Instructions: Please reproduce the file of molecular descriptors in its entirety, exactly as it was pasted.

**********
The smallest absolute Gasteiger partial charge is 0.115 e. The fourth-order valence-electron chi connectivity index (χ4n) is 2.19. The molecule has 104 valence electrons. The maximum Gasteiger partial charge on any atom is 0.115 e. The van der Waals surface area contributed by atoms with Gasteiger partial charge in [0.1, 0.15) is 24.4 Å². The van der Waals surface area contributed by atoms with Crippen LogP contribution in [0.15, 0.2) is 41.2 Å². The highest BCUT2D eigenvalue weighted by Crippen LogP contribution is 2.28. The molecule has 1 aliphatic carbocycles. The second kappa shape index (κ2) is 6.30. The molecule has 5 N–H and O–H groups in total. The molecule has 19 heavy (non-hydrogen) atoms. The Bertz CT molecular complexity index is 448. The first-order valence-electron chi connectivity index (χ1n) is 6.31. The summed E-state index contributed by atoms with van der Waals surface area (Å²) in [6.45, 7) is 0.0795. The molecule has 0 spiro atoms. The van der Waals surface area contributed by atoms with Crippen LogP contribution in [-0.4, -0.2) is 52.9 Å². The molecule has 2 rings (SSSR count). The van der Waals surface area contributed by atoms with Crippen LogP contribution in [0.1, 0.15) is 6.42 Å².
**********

The smallest absolute Gasteiger partial charge is 0.115 e. The fourth-order valence-electron chi connectivity index (χ4n) is 2.19. The molecule has 104 valence electrons. The maximum Gasteiger partial charge on any atom is 0.115 e. The van der Waals surface area contributed by atoms with Gasteiger partial charge in [0.1, 0.15) is 24.4 Å². The van der Waals surface area contributed by atoms with Crippen LogP contribution in [0.15, 0.2) is 41.2 Å². The highest BCUT2D eigenvalue weighted by Crippen LogP contribution is 2.28. The molecule has 1 aliphatic carbocycles. The second kappa shape index (κ2) is 6.30. The molecule has 5 N–H and O–H groups in total. The molecule has 19 heavy (non-hydrogen) atoms. The Bertz CT molecular complexity index is 448. The first-order valence-electron chi connectivity index (χ1n) is 6.31. The summed E-state index contributed by atoms with van der Waals surface area (Å²) in [6.45, 7) is 0.0795. The molecule has 0 spiro atoms. The van der Waals surface area contributed by atoms with Crippen LogP contribution in [-0.4, -0.2) is 52.9 Å². The molecule has 2 rings (SSSR count). The van der Waals surface area contributed by atoms with Crippen LogP contribution in [0.1, 0.15) is 6.42 Å².